4 Steps Assisted Living Can Take Toward ACO Status

Accountable care organizations (ACOs) aren’t just for physician groups and hospitals anymore. Senior living is starting to make its way into these innovative models, and there is a lot that assisted living providers can do to advance the conversation with ACOs and ultimately join these provider groups.

“Think of an ACO like buying a television,” Kevin O’Neil, MD, chief medical officer for Brookdale Senior Living (NYSE: BKD), said Tuesday during the 2016 Argentum Senior Living Executive Conference in Denver. “A company like Samsung is buying all the different components from different manufacturers and putting it together to make sure it works. Right now, the components of care for a patient do not work together. A lot of the problems we have in the health system are from not coordinating together.”

ACOs are made up of groups of doctors, hospitals and other health care providers, but have typically not involved senior living operators. Some ACOs have crumbled while others have maintained their status, and new ACO models are still being created. The basic idea is that the providers coordinate care among themselves, and share in the savings if they come in under Medicare cost thresholds while hitting quality metrics.


As big players in the care of seniors, assisted living providers don’t have to be left out of the equation. Brentwood, Tennessee-based Brookdale, the nation’s largest senior living company, tested its transitional care programs with a Centers for Medicare & Medicaid Services (CMS) Innovation Grant through the use of the Interventions to Reduce Acute Care Transfers (INTERACT) program. The project aimed to reduce hospitalizations with the University of North Texas Health Sciences Center (UNTHSC). The collaborative project aims to be a model for future ACO collaborations involving multi-site senior living providers. 

ACOs have their ups and downs, but with the potential for assisted living facilities to eventually share in the money distributed to ACOs if they achieve cost goals, and CMS exploring new alternatives, being positioned for such a partnership could put some providers at an advantage.

With that in mind, here are four things that assisted living providers should be doing to be better engaged in the ACO conversation:


1. Assess assisted living facility capabilities and alignment with hospital goals

With much to lose as a result of steep penalties for higher readmission rates, hospitals and physician groups are increasingly looking for partners that can help reduce these rates and improve both health outcomes and the patient experience. This is a good opportunity for assisted living providers, as this is an aligned goal, according to O’Neil. 

“Sometimes when residents are hospitalized, they don’t end up coming back to assisted living,” O’Neil said.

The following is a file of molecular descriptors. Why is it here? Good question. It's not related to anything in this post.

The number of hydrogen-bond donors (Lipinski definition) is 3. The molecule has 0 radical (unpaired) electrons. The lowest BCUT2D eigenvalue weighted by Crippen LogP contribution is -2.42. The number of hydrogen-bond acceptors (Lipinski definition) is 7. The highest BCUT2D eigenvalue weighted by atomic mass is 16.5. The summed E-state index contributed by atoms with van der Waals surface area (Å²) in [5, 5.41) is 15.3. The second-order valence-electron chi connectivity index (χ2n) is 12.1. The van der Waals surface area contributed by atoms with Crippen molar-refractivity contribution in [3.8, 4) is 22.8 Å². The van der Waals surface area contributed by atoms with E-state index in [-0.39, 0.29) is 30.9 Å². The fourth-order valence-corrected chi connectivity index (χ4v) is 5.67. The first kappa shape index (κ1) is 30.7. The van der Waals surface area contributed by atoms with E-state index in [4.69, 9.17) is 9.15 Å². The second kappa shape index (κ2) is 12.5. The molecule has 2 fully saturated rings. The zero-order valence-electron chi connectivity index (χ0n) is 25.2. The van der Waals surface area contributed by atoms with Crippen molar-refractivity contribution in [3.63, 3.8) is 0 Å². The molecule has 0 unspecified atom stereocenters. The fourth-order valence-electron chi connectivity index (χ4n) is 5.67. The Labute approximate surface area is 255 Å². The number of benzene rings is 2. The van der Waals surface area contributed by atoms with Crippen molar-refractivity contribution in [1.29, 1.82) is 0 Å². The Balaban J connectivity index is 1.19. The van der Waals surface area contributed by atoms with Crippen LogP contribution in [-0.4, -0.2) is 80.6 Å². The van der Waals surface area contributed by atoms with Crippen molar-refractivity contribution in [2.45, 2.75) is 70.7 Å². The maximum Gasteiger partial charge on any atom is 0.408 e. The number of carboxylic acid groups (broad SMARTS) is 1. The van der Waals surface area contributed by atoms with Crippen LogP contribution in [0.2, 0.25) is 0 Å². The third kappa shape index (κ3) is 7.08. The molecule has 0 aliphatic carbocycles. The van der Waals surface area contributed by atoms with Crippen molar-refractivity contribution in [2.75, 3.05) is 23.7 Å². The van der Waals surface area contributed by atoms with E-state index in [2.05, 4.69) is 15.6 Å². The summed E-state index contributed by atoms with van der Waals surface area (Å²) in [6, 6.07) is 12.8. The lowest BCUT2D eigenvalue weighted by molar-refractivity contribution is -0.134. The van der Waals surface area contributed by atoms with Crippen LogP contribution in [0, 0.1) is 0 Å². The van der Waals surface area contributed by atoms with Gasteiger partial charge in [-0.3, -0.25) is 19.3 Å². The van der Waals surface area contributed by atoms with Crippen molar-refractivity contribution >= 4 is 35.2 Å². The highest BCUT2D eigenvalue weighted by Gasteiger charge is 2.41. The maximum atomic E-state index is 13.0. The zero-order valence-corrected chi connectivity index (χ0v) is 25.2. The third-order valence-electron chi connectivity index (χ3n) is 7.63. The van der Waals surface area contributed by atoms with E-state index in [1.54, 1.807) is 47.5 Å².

That’s because hospitals can actually be dangerous places for seniors, resulting in higher rates of infections and delirium and leading to higher acuity needs. To be better positioned to partner with a hospital, assisted living providers should assess their capabilities and initiatives to keep residents out of the hospital. 

2. Establish care coordination programs

Lack of care coordination between care settings can lead to costly mistakes within the health system, and the consequences of miscommunication can be deadly, as the third-leading cause of death in the U.S. is medical error, according to findings recently published in the Journal of Patient Safety. ACO partners are focused on improving care coordination for a seamless transition, and assisted living providers can play a bigger role.

“We get into trouble when we have miscommunication [between providers],” O’Neil said. “It’s usually not a bad doctor or nurse or aide; it’s the bonehead errors that fall through the cracks.”

3. Build coalitions of quality post-acute and long-term care providers

While Brookdale is exploring the possibility of working with and being a part of an ACO, it all started by working with other care partners. As a senior living behemoth operating more than 1,100 communities nationwide, Brookdale executives recognize that working with other care providers is still the best way to engage in the changing health system dynamic. 

“Even with my own colleagues at Brookdale, I have said we can’t own all of this,” O’Neil said. “We might be big nationally, but in a local market, you need to work with other.”

4. Measure and maintain the partnerships

Of course, once coalitions are established, tracking improvements in health outcomes are essential. 

“Any time you work on quality improvement, the data piece is critical,” O’Neil said. “[W.] Edwards Deming said, ‘In God we trust, all others must bring data.’ Make sure you bring data.”

Assisted living providers need to be actively engaged with technology, such as measuring hospital admission rates and residents that transition after a hospital visit. The data is the most valuable tool to align with other providers.

“ACOs are responsible for coordinating the services and collecting the data,” O’Neil said. “I would urge you to start tracking your data, especially if you want to engage in this environment as we move forward.”

Written by Amy Baxter 

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